A prenuptial agreement is a document made prior to marriage setting out the couple’s intentions as to the ownership of assets, liabilities, incomes and inheritances (including those that are yet to be received) and how these will be divided in the event that the marriage breaks down.
It is important to appreciate that whilst an agreement cannot override the discretion of the court it will be a relevant factor for a judge to consider. A prenuptial agreement is clear evidence of what was intended and provided certain guidelines have been followed then judges should be reluctant to depart substantially from its’ terms.
Typical reasons for entering into a pre-nuptial agreement include: a) protecting assets which existed prior to the marriage; b) ring fencing inherited wealth; c) to provide certainty and avoid unnecessary conflict in the event of the marriage breaking down; and d) protecting specific assets, e.g. a business.
In order for the pre-nuptial agreement to be valid and enforceable certain conditions must be met. These include: 1) it being drafted and agreed well in advance of the wedding; 2) the couple having a clear understanding of the other’s financial position; and 3) the couple each having taken independent legal advice. Finally, it has also fundamentally got to be reasonable. An agreement that fails to make adequate provision for the spouse with whom a child lives and for example leaves them homeless whilst the other retains their wealth is likely to have less weight attached to it by a court.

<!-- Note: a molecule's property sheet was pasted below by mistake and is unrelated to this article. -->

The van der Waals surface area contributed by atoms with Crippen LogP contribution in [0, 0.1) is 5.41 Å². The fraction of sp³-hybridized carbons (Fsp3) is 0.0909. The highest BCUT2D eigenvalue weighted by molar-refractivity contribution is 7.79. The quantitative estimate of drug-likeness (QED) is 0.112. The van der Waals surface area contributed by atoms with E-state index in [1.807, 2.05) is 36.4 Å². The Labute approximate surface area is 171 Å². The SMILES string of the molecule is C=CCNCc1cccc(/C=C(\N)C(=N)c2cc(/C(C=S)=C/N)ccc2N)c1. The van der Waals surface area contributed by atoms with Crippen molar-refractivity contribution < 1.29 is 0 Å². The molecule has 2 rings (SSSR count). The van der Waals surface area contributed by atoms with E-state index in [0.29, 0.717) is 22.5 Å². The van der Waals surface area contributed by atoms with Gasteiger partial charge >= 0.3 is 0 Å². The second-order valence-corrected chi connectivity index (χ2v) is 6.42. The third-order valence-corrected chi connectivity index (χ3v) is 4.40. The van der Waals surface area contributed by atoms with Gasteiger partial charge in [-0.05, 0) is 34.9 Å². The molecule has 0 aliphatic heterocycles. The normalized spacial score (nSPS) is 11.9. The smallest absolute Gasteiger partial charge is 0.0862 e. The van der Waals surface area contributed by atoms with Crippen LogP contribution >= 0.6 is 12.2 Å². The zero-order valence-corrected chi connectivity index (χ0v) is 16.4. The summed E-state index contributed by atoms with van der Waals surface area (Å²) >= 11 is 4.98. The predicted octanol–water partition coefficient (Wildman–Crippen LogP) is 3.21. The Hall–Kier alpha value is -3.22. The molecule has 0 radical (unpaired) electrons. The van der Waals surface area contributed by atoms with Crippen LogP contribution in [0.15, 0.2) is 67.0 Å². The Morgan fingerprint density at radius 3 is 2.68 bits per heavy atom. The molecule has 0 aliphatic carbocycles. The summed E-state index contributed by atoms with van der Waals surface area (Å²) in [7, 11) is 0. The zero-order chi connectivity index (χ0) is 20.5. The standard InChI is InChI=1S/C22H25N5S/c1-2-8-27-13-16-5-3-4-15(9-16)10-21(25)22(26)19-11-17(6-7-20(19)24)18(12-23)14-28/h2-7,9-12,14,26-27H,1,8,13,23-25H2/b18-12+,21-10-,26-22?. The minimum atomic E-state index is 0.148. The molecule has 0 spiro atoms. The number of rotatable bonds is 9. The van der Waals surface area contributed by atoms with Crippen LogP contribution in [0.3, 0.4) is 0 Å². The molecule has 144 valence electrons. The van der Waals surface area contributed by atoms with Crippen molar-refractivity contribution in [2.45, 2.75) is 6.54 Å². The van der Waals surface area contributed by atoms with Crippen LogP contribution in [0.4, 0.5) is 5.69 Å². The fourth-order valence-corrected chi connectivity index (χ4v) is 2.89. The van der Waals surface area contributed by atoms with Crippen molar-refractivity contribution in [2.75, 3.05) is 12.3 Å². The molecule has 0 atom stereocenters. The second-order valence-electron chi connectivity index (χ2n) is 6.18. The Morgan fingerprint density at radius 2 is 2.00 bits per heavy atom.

Please contact me if you wish to discuss and consider whether entering into a pre-nuptial agreement would be right for you.
I offer a free initial 30 minute interview with all new clients to consider their options and identify the best way forwards for them and their family.